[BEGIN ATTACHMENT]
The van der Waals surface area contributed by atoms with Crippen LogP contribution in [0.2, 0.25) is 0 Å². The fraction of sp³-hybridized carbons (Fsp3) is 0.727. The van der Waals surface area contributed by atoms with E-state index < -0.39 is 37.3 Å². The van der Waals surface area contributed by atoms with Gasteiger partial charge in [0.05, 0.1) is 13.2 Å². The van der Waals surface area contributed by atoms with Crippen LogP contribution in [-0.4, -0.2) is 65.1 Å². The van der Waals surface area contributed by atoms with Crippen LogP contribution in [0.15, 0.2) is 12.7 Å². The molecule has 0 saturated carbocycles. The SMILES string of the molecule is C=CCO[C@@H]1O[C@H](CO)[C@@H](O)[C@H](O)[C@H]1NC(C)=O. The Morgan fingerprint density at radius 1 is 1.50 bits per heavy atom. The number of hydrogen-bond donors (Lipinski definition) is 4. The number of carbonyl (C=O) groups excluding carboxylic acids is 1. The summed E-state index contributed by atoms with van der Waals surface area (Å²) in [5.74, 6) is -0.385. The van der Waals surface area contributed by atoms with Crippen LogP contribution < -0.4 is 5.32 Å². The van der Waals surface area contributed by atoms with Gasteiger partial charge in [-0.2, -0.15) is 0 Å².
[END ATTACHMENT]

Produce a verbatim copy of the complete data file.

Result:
The van der Waals surface area contributed by atoms with Crippen LogP contribution in [0.2, 0.25) is 0 Å². The fraction of sp³-hybridized carbons (Fsp3) is 0.727. The van der Waals surface area contributed by atoms with E-state index < -0.39 is 37.3 Å². The van der Waals surface area contributed by atoms with Gasteiger partial charge in [0.05, 0.1) is 13.2 Å². The van der Waals surface area contributed by atoms with Crippen LogP contribution in [-0.4, -0.2) is 65.1 Å². The van der Waals surface area contributed by atoms with Crippen LogP contribution in [0.15, 0.2) is 12.7 Å². The molecule has 0 saturated carbocycles. The SMILES string of the molecule is C=CCO[C@@H]1O[C@H](CO)[C@@H](O)[C@H](O)[C@H]1NC(C)=O. The Morgan fingerprint density at radius 1 is 1.50 bits per heavy atom. The number of hydrogen-bond donors (Lipinski definition) is 4. The number of carbonyl (C=O) groups excluding carboxylic acids is 1. The summed E-state index contributed by atoms with van der Waals surface area (Å²) in [5.74, 6) is -0.385. The van der Waals surface area contributed by atoms with Crippen LogP contribution < -0.4 is 5.32 Å². The van der Waals surface area contributed by atoms with Gasteiger partial charge in [-0.2, -0.15) is 0 Å².